On Feb. 2nd 2011 :
A trio of events - loss of supply, higher demand and maintenance outages - led to Wednesday's emergency rolling blackouts across Texas and spiking power prices as the grid operator for most of the state struggled to accommodate a brutal winter storm.
Here is my collection of events from various links...
In 2008, Texas has been on the edge of a rolling blackout.
"On February 26, 2008, the Electric Reliability Council of Texas (ERCOT) called for an Emergency Electric Curtailment Plan (EECP) at 18:41 due to a worsening imbalance between generation and load which led to a decline in system frequency"
Read here (http://www1.eere.energy.gov/windandhydro/pdfs/43373.pdf)

In 2011, (Feb 2 & Feb 3) Texas has suffered from blackouts. The Oil Drum has a nice summary of the events : ( http://www.theoildrum.com/node/7449 )
A summary of events is available from this site : (http://www.oncor.com/news/newsrel/detail.aspx?prid=1297)
"Wednesday’s peak demand is currently projected to be more than 54,000 MW between 8-9 p.m. , and more than 58,000 – which would be a new winter record – between 7-8 a.m. on Thursday. The current winter peak demand record is 56,334 MW which occurred Feb. 2, between 7 and 8 p.m.
The grid continues to have about 2,700 MW of generation capacity unavailable because of unplanned or forced outages."

These 2700 MW of generating capacity are probably these two plants:

Texas Lt. Gov. David Dewhurst said the Luminant-owned 1,640 MW Oak Grove plant east of Temple and the 1,137 MW Sandow plant near Rockdale were among the plants knocked offline by the storm. Oak Grove suffered a broken pipe and Sandow was hampered by a frozen pipe. Allan Koenig, communications director for Luminant, said its Oak Grove and Sandow power plants "accounted for just a small percentage of the 50 units and 7,000 megawatts."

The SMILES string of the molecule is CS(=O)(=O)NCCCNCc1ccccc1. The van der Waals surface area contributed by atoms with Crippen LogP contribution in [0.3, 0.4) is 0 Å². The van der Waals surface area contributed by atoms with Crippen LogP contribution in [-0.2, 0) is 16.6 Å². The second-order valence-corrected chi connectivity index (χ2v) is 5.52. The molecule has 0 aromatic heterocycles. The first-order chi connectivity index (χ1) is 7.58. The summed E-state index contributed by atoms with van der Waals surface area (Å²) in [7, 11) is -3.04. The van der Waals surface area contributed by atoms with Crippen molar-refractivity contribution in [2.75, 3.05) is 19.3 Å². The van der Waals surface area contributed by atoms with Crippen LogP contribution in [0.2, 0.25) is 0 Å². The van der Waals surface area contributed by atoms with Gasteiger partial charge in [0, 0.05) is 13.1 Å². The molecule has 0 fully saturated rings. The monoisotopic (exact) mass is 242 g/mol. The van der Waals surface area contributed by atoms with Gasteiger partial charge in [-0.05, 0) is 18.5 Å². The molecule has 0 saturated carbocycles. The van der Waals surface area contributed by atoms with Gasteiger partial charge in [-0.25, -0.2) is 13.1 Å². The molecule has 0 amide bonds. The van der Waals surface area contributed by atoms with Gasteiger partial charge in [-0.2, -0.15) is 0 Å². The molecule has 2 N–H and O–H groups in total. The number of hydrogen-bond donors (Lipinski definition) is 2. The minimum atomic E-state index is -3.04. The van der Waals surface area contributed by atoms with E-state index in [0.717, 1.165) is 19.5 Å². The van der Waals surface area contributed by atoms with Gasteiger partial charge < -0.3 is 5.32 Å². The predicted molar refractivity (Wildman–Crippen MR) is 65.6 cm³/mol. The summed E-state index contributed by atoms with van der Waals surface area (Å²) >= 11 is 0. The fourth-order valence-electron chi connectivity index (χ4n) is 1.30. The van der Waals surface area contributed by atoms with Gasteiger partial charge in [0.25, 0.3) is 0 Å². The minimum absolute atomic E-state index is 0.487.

So it was cold weather, pipes and low pressure on natural gas lines:

Wednesday. Lt. Gov. David Dewhurst said this is something that “should not happen.” Dewhurst said he was told that water pipes at two plants, Oak Grove and Sand Hill, forced them to cut electricity production. Natural gas power plants that should have provided back up had difficulty starting due to low pressure in the supply lines, also caused by the cold weather.
I am not quite sure about this:
But, Fraser said, some power cuts affected some stations for compressing natural gas — so without power they couldn't pump gas, causing some gas power plants to go offline
The complaints followed :
"The blackouts left many people angry and frustrated. Cuellar said Oncor’s call center has been overwhelmed with about 60,000 calls an hour."
Also a family blamed these outages for causing their son's death

So the market worked and prices soared to 3000$/ MWh

As a result of the outages and demand, real-time power prices peaked around $3,000/MWh during some intervals Wednesday afternoon.

Average prices at this time of year normally would be less than $100/MWh, Doggett said.
Emergency measures started:

In addition to the default Energy Emergency Alert 0, or normal operations, there are four EEA levels: EEA Level 1, EEA Level 2A, EEA Level 2B and EEA Level 3, which is the most extreme.

ERCOT first contacted market participants at 4:45 am CST on Wednesday to warn the companies of inclement weather. ERCOT declared EEA Level 2A at 5:17 am

Less than a half-hour later, ERCOT declared EEA Level 3 at 5:43 am, at which point the grid operator asked distributors to shed firm load of 1,000 MW, said ERCOT spokeswoman Dottie Roark.
A timeline and detailed discussion is available from here:

More information about Texas home heating is available here

As a final reading, I offer "Normal Accident Theory" from NASA:

Failure in one part (material, human, or organization) may
coincide with the failure of an entirely different part. This
unforeseeable combination can cause cascading failures of
other parts.
In complex systems these possible combinations are practically

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